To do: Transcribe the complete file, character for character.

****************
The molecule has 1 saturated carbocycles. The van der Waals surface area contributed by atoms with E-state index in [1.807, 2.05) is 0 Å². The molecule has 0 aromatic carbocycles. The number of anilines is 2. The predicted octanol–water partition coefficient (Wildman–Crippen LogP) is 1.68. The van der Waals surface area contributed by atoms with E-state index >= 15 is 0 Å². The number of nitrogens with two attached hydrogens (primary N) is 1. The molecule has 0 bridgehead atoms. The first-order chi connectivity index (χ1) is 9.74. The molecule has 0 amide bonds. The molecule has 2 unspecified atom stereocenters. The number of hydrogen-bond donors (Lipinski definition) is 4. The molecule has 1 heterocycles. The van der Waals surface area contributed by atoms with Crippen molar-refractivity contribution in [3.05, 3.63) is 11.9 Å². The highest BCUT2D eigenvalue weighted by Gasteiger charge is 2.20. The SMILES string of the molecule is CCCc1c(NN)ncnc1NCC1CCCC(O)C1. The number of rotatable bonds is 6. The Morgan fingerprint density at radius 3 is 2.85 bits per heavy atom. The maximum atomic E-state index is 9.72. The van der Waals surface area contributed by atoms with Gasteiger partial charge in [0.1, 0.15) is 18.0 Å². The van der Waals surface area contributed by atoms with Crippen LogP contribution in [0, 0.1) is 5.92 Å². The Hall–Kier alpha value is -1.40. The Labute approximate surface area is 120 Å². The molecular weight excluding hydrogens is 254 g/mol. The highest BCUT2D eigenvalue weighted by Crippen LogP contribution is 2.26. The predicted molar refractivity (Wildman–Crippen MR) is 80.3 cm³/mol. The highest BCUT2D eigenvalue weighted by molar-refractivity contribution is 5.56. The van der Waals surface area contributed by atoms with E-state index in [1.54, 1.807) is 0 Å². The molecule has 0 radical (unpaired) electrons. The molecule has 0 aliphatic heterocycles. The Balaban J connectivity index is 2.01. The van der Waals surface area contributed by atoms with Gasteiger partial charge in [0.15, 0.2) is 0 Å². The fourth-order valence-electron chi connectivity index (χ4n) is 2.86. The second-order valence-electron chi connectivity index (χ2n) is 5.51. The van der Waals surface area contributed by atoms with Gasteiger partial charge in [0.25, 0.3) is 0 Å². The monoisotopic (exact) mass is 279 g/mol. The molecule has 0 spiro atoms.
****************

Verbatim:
The molecule has 1 saturated carbocycles. The van der Waals surface area contributed by atoms with E-state index in [1.807, 2.05) is 0 Å². The molecule has 0 aromatic carbocycles. The number of anilines is 2. The predicted octanol–water partition coefficient (Wildman–Crippen LogP) is 1.68. The van der Waals surface area contributed by atoms with E-state index >= 15 is 0 Å². The number of nitrogens with two attached hydrogens (primary N) is 1. The molecule has 0 bridgehead atoms. The first-order chi connectivity index (χ1) is 9.74. The molecule has 0 amide bonds. The molecule has 2 unspecified atom stereocenters. The number of hydrogen-bond donors (Lipinski definition) is 4. The molecule has 1 heterocycles. The van der Waals surface area contributed by atoms with Crippen molar-refractivity contribution in [3.05, 3.63) is 11.9 Å². The highest BCUT2D eigenvalue weighted by Gasteiger charge is 2.20. The SMILES string of the molecule is CCCc1c(NN)ncnc1NCC1CCCC(O)C1. The number of rotatable bonds is 6. The Morgan fingerprint density at radius 3 is 2.85 bits per heavy atom. The maximum atomic E-state index is 9.72. The van der Waals surface area contributed by atoms with Gasteiger partial charge in [0.1, 0.15) is 18.0 Å². The van der Waals surface area contributed by atoms with Crippen LogP contribution in [0, 0.1) is 5.92 Å². The Hall–Kier alpha value is -1.40. The Labute approximate surface area is 120 Å². The molecular weight excluding hydrogens is 254 g/mol. The highest BCUT2D eigenvalue weighted by Crippen LogP contribution is 2.26. The predicted molar refractivity (Wildman–Crippen MR) is 80.3 cm³/mol. The highest BCUT2D eigenvalue weighted by molar-refractivity contribution is 5.56. The van der Waals surface area contributed by atoms with E-state index in [1.54, 1.807) is 0 Å². The molecule has 0 radical (unpaired) electrons. The molecule has 0 aliphatic heterocycles. The Balaban J connectivity index is 2.01. The van der Waals surface area contributed by atoms with Gasteiger partial charge in [0.15, 0.2) is 0 Å². The fourth-order valence-electron chi connectivity index (χ4n) is 2.86. The second-order valence-electron chi connectivity index (χ2n) is 5.51. The van der Waals surface area contributed by atoms with Gasteiger partial charge in [0.25, 0.3) is 0 Å². The monoisotopic (exact) mass is 279 g/mol. The molecule has 0 spiro atoms.